Thursday, April 18, 2013

William’s Kid Brother


When we read the obituary for Maud Woodworth Bean’s father, William Woodworth, last week, it mentioned the closeness of the passing of two brothers. Speaking of William, the Covina Argus observed,
He is the third member of his family to pass over the great divide in the past year, L. D. Woodworth, a brother, having answered the call last November....
That L. D. Woodworth who “answered the call” was William’s younger brother by nearly five years. Named for their father, L. D. was actually Lafayette Woodworth, junior. Like all his siblings, L. D. was born in Wisconsin—in his case, the date was May 31, 1872. Unlike most of the older ones, he—along with his brother William—moved from Wisconsin with their parents to settle in southern California in 1886.

By the time L. D. was twenty one, he had met and married his bride, neighbor Olive Hostetler—or Hostetter, depending on which transcription you choose to believe. The wonder of online records is instant access to multitudes of documents of interest to genealogists; the horror of online records is how easily errors can be disseminated through one inadvertently placed typo. I’m voting for the FamilySearch.org entry with the later marriage date—by a mere four days—because the earlier one (thankfully) includes an image which reveals that the first date is not for the wedding, but for the affidavit’s filing date. At any rate, that image seems to confirm the spelling as Hostetler. A picture may not need to be worth a thousand words—when all it needs to give me is one solitary letter.

By September 17, 1893, that squabble over the letter “t” versus “l” became a moot point, as life began as “Mr. and Mrs. L. D. Woodworth.”

Struggles with transcribed records, whether the newlyweds were aware of this or not, were not to be over for the Woodworths. Evidently, several census records contributed to misrepresentation of various members of the family for years to come. For example, the 1900 U. S. Census, under the surname, "Wordworth," listed their second born, a daughter, with a name that appears to read, “Verdera.” However, the 1910 census showed this second daughter to be named LaFay—only you can’t really be sure about that, because the “F” overwrites another letter. In 1920, unfortunately, that daughter—whether “Verdera” or “LaFay”—was nowhere to be seen. One can only assume she left this household to marry and start a home of her own. Or—who knows?—perhaps to assume another identity of her own.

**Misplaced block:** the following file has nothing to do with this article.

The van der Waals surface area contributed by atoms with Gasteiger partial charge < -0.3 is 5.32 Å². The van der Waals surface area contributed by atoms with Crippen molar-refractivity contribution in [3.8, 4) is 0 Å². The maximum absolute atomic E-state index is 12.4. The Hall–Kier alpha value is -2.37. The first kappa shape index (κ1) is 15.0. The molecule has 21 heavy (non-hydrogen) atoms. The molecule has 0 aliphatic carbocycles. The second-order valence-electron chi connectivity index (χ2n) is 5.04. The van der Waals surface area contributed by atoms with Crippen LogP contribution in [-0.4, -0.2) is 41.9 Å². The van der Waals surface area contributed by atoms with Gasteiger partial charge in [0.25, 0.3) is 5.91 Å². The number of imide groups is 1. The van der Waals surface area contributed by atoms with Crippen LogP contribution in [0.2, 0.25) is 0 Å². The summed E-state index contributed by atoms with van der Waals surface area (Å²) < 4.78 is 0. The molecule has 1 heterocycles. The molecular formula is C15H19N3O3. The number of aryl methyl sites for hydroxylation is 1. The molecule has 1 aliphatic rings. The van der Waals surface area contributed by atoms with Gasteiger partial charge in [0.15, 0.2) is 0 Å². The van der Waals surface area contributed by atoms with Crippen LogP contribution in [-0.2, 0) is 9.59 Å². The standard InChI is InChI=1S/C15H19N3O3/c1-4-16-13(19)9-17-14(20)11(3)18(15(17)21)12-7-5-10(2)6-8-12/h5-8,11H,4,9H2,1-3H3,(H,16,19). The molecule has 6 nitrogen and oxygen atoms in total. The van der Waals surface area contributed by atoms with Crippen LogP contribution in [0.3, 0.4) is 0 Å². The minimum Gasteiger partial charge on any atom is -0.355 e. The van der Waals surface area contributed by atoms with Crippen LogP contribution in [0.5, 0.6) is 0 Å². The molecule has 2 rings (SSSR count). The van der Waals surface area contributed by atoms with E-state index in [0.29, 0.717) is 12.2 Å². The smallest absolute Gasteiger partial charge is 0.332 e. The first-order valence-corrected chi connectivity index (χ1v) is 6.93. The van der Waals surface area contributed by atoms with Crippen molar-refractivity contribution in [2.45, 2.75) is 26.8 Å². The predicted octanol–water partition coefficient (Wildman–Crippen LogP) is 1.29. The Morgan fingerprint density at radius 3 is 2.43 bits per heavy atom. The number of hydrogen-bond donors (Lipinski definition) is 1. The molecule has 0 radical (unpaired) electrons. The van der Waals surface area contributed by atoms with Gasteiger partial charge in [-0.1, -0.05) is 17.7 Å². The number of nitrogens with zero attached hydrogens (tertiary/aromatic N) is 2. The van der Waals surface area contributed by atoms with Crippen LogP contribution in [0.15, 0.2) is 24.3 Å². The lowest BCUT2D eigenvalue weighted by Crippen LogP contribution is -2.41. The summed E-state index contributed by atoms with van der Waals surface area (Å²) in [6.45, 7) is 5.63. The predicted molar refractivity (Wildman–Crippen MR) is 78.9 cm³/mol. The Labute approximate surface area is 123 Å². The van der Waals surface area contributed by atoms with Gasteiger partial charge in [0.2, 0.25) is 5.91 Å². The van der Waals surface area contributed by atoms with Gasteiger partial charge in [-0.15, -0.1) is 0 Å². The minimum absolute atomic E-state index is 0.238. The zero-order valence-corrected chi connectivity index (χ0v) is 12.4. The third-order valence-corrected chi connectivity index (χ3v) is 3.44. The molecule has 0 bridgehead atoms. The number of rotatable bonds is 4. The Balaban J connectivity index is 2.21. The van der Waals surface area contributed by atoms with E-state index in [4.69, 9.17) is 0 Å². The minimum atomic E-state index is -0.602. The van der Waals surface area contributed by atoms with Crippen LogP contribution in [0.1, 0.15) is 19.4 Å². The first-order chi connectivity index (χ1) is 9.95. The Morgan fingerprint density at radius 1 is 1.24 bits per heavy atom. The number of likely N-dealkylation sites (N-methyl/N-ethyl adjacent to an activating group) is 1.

All told, the L. D. Woodworth family consisted of two sons and two daughters: Carroll and Harvey, and Margery and Verdera/LaFay. From their start as a couple in 1893, to the point at which they bought a barley field in 1897 and converted it into their family home, and onward through those years with their four children, Lafayette and Olive most likely had many of the same ups and downs of family life as many of us have had.

There were, of course, some exceptions to this average-life litany. There is one of them, in particular, I’d like to take a closer look at—but that is a task I’ll save for another day.

12 comments:

  1. Tracking spelling across numerous records is an interesting little pastime. I've watched my German lines go from Ebert to Epart to Eppard. In this case it's easy to hear the German pronunciation as a clerk might have heard it and thus spelled it. Many people didn't know how to read or write, so they wouldn't know how their own name ought to be spelled. Looking at your Hostetter/Hostetler case, I am sure both names existed much like Johnson and JohnsTon. A clerk might have written the more common form just "assuming." More likely, either an errant crossing of the T or failure to do so could account for the multiple interpretations of their name. But I know you know that.

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    1. Oh, I've been there with that spelling grief on the German side, too, Wendy. But you're right--in this case, it most certainly was a few "errant crossing" situations...handwriting gotten out of hand.

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  2. Given Olive's father was recorded as "Franklin Lycurgus Hostetler" in the voter's rolls, I think its safe to say the name had a "tl".

    As for Verdera/Lafay goodness... seems like two different people!! Until you notice the name is Alice Verdera Lefey.

    (http://books.google.com/books?id=Q_RUAAAAMAAJ&pg=PA854&lpg=PA854&dq=verdera+lafay+woodworth&source=bl&ots=pMGVvv6IoI&sig=PY6J9vZ5hg7YCMxG2OhU760XxBE&hl=en&sa=X&ei=iP5vUeb_AoWy4APO94B4&ved=0CDAQ6AEwAA#v=onepage&q=verdera%20lafay%20woodworth&f=false)

    and further supported by a family tree in Ancestry.Com

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    1. Thanks for the link, Iggy! And I did see that Ancestry.com family tree entry. The only part I'm missing is any verification for the part that adds the name, "Alice." Wonder where they got that from...